He stopped beneath the maple tree at the end of the driveway, pulled off the cap, and stood with his hands in his pockets, shoulders hunched against the cold. No jacket, just a thin gray sweatshirt against a thirty-seven-degree morning. It was cool to be cold. She had to resist the urge to run outside and bundle him into a coat.

Claire waited until the school bus appeared. She watched her son climb aboard without a backward glance, saw his silhouette move down the aisle and take a seat beside another student -- a girl. Who is that girl? she wondered. I don't know the names of my son's friends anymore. I've shrunk to just a small corner of his universe. She knew this was supposed to happen, the pulling away, the child's struggle for independence, but she was not prepared for it. The transformation had occurred suddenly, as though a sweet boy had walked out of the house one day, and a stranger had walked back in. You're all I have left of Peter. I'm not ready to lose you as well.

The bus rumbled away.

Claire returned to the kitchen and sat down to her cup of lukewarm coffee. The house felt hollow and silent, a home still in mourning. She sighed and unrolled the weekly Tranquility Gazette. HEALTHY DEER HERD PROMISES BOUNTIFUL HARVEST, announced the front page. The hunt was on. Thirty days to bag your deer.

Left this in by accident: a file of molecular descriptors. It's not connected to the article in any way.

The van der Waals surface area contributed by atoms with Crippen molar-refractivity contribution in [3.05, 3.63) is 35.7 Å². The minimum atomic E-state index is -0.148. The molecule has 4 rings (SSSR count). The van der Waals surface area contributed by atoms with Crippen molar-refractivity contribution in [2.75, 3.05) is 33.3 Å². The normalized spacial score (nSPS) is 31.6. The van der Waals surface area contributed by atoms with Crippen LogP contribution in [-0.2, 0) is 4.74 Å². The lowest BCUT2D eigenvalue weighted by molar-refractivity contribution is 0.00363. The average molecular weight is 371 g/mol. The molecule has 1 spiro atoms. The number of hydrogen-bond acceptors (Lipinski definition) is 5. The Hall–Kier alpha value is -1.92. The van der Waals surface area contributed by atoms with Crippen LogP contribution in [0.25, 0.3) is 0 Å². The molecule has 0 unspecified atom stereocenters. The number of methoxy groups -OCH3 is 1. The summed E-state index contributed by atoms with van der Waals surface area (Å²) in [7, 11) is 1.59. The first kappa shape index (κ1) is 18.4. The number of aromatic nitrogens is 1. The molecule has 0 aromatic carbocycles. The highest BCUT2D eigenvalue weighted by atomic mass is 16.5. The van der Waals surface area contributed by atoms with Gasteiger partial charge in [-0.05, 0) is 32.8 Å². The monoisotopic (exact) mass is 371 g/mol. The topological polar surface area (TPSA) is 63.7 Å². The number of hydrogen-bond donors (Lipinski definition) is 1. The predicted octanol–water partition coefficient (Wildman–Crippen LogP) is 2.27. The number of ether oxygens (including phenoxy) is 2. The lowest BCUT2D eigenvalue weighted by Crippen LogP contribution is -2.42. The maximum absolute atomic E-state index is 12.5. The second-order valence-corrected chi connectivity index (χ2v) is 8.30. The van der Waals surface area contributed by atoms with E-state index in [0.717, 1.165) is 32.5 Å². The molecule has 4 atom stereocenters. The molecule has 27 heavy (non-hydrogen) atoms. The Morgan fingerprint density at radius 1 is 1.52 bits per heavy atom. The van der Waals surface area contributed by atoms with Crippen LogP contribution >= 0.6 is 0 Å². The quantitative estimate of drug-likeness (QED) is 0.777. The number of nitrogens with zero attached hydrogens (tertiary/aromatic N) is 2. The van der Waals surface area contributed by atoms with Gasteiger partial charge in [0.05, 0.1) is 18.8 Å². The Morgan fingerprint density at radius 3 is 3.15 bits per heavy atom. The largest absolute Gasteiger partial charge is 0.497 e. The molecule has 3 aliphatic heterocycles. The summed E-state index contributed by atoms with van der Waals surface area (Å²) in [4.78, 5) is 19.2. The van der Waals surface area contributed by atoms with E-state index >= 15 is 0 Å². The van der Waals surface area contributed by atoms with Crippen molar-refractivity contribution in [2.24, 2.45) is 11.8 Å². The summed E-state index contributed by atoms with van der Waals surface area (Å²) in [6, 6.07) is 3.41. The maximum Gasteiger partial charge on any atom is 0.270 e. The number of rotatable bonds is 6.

Outside, another gunshot echoed in the woods.

She turned the page to the police blotter. There was no mention yet of last night's Halloween disturbance, or of the seven rowdy teenagers who'd been arrested for taking their annual trick-or-treating too far. But there, buried among the reports of lost dogs and stolen firewood, was her name, under VIOLATIONS: "Claire Elliot, age forty, operating vehicle with expired safety sticker." She still hadn't brought the Subaru in for its safety inspection; today she'd have to drive the truck instead, just to avoid getting another citation. Irritably she flipped to the next page and was scanning the day's weather forecast -- cold and windy, high in the thirties, low in the twenties -- when the telephone rang.

She rose to answer it. "Hello?"

"Dr. Elliot? This is Rachel Sorkin out on Toddy Point Road. I've got something of an emergency out here. Elwyn just shot himself."

"What?"

"You know, that idiot Elwyn Clyde. He came trespassing on my property, chasing after some poor deer. Killed it too -- a beautiful doe, right in my front yard. These stupid men and their stupid guns."

"What about Elwyn?"

"Oh, he tripped and shot his own foot. Serves him right."